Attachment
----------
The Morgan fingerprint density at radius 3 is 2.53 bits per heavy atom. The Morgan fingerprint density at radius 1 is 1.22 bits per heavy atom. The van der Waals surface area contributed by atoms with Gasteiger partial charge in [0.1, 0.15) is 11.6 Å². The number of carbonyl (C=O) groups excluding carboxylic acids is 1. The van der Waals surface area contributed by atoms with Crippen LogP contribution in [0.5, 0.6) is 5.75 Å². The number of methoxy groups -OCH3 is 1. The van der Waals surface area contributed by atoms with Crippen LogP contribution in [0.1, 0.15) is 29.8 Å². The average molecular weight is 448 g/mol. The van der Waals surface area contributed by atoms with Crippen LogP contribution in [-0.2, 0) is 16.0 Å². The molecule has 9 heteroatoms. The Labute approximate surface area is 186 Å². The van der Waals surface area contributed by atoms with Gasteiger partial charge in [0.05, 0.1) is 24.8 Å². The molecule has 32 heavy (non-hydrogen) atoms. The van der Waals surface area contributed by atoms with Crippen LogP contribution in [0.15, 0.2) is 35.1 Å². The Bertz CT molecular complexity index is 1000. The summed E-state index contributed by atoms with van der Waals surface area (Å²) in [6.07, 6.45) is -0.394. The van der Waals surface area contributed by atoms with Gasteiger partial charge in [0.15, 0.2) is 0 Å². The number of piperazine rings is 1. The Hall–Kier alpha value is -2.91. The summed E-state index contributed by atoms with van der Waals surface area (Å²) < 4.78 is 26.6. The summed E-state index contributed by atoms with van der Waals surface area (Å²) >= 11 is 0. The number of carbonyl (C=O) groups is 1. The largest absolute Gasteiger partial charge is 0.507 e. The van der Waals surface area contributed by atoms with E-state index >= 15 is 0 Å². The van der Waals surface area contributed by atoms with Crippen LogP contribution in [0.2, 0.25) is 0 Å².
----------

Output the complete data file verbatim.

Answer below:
The Morgan fingerprint density at radius 3 is 2.53 bits per heavy atom. The Morgan fingerprint density at radius 1 is 1.22 bits per heavy atom. The van der Waals surface area contributed by atoms with Gasteiger partial charge in [0.1, 0.15) is 11.6 Å². The number of carbonyl (C=O) groups excluding carboxylic acids is 1. The van der Waals surface area contributed by atoms with Crippen LogP contribution in [0.5, 0.6) is 5.75 Å². The number of methoxy groups -OCH3 is 1. The van der Waals surface area contributed by atoms with Crippen LogP contribution in [0.1, 0.15) is 29.8 Å². The average molecular weight is 448 g/mol. The van der Waals surface area contributed by atoms with Crippen LogP contribution in [-0.2, 0) is 16.0 Å². The molecule has 9 heteroatoms. The Labute approximate surface area is 186 Å². The van der Waals surface area contributed by atoms with Gasteiger partial charge in [0.05, 0.1) is 24.8 Å². The molecule has 32 heavy (non-hydrogen) atoms. The van der Waals surface area contributed by atoms with Crippen LogP contribution in [0.15, 0.2) is 35.1 Å². The Bertz CT molecular complexity index is 1000. The summed E-state index contributed by atoms with van der Waals surface area (Å²) in [6.07, 6.45) is -0.394. The van der Waals surface area contributed by atoms with Gasteiger partial charge in [0.15, 0.2) is 0 Å². The number of piperazine rings is 1. The Hall–Kier alpha value is -2.91. The summed E-state index contributed by atoms with van der Waals surface area (Å²) < 4.78 is 26.6. The summed E-state index contributed by atoms with van der Waals surface area (Å²) >= 11 is 0. The number of carbonyl (C=O) groups is 1. The largest absolute Gasteiger partial charge is 0.507 e. The van der Waals surface area contributed by atoms with E-state index >= 15 is 0 Å². The van der Waals surface area contributed by atoms with Crippen LogP contribution in [0.2, 0.25) is 0 Å².